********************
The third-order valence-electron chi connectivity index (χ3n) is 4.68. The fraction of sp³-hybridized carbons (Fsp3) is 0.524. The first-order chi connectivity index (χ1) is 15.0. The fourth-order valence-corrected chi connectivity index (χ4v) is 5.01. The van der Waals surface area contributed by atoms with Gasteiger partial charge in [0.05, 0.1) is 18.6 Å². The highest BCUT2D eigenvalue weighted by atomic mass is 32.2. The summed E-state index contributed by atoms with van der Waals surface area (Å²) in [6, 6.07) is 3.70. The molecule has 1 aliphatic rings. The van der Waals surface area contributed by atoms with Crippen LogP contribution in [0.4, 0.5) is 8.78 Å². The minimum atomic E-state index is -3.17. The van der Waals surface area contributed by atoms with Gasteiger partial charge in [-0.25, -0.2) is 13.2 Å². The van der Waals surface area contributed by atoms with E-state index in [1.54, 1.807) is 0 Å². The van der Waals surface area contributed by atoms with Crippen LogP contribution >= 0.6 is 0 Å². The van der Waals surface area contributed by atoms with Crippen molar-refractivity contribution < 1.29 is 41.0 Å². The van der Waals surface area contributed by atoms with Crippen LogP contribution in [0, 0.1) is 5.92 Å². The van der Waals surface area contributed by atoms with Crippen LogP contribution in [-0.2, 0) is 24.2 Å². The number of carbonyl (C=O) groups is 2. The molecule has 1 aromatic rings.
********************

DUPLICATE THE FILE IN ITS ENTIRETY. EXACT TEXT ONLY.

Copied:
The third-order valence-electron chi connectivity index (χ3n) is 4.68. The fraction of sp³-hybridized carbons (Fsp3) is 0.524. The first-order chi connectivity index (χ1) is 15.0. The fourth-order valence-corrected chi connectivity index (χ4v) is 5.01. The van der Waals surface area contributed by atoms with Gasteiger partial charge in [0.05, 0.1) is 18.6 Å². The highest BCUT2D eigenvalue weighted by atomic mass is 32.2. The summed E-state index contributed by atoms with van der Waals surface area (Å²) in [6, 6.07) is 3.70. The molecule has 1 aliphatic rings. The van der Waals surface area contributed by atoms with Crippen LogP contribution in [0.4, 0.5) is 8.78 Å². The minimum atomic E-state index is -3.17. The van der Waals surface area contributed by atoms with Gasteiger partial charge in [-0.25, -0.2) is 13.2 Å². The van der Waals surface area contributed by atoms with E-state index in [1.54, 1.807) is 0 Å². The van der Waals surface area contributed by atoms with Crippen LogP contribution >= 0.6 is 0 Å². The van der Waals surface area contributed by atoms with Crippen molar-refractivity contribution < 1.29 is 41.0 Å². The van der Waals surface area contributed by atoms with Crippen LogP contribution in [0, 0.1) is 5.92 Å². The van der Waals surface area contributed by atoms with Crippen LogP contribution in [-0.2, 0) is 24.2 Å². The number of carbonyl (C=O) groups is 2. The molecule has 1 aromatic rings.